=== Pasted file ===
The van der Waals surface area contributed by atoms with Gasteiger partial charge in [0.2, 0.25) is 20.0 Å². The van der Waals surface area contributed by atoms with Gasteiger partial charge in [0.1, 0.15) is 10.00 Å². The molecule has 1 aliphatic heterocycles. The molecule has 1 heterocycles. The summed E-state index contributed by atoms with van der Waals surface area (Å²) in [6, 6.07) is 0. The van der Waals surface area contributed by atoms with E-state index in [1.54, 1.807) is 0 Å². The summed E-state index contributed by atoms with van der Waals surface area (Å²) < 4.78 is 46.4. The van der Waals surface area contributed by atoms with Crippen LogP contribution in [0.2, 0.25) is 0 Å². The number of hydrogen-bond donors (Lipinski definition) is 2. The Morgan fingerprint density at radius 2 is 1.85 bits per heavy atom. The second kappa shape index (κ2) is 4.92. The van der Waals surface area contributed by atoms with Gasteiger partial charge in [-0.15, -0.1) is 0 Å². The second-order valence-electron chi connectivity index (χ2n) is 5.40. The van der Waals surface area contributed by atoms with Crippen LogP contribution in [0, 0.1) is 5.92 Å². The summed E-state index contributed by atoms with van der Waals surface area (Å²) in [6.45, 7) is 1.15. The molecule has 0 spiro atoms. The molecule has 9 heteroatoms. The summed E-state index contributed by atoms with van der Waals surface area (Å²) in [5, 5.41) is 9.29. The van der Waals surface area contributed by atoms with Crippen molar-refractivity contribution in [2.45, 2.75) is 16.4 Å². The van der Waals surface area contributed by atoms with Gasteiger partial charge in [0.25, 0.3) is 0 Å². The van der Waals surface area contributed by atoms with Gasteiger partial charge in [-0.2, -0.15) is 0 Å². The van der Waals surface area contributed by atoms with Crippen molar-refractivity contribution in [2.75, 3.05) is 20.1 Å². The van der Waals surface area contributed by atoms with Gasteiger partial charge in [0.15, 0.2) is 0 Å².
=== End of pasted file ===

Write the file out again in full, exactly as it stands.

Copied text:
The van der Waals surface area contributed by atoms with Gasteiger partial charge in [0.2, 0.25) is 20.0 Å². The van der Waals surface area contributed by atoms with Gasteiger partial charge in [0.1, 0.15) is 10.00 Å². The molecule has 1 aliphatic heterocycles. The molecule has 1 heterocycles. The summed E-state index contributed by atoms with van der Waals surface area (Å²) in [6, 6.07) is 0. The van der Waals surface area contributed by atoms with E-state index in [1.54, 1.807) is 0 Å². The summed E-state index contributed by atoms with van der Waals surface area (Å²) < 4.78 is 46.4. The van der Waals surface area contributed by atoms with Crippen LogP contribution in [0.2, 0.25) is 0 Å². The number of hydrogen-bond donors (Lipinski definition) is 2. The Morgan fingerprint density at radius 2 is 1.85 bits per heavy atom. The second kappa shape index (κ2) is 4.92. The van der Waals surface area contributed by atoms with Gasteiger partial charge in [-0.15, -0.1) is 0 Å². The second-order valence-electron chi connectivity index (χ2n) is 5.40. The van der Waals surface area contributed by atoms with Crippen LogP contribution in [0, 0.1) is 5.92 Å². The summed E-state index contributed by atoms with van der Waals surface area (Å²) in [6.45, 7) is 1.15. The molecule has 0 spiro atoms. The molecule has 9 heteroatoms. The summed E-state index contributed by atoms with van der Waals surface area (Å²) in [5, 5.41) is 9.29. The van der Waals surface area contributed by atoms with Crippen molar-refractivity contribution in [2.45, 2.75) is 16.4 Å². The van der Waals surface area contributed by atoms with Gasteiger partial charge in [0.25, 0.3) is 0 Å². The van der Waals surface area contributed by atoms with Gasteiger partial charge in [-0.2, -0.15) is 0 Å². The van der Waals surface area contributed by atoms with Crippen molar-refractivity contribution in [2.75, 3.05) is 20.1 Å². The van der Waals surface area contributed by atoms with Gasteiger partial charge in [0.15, 0.2) is 0 Å².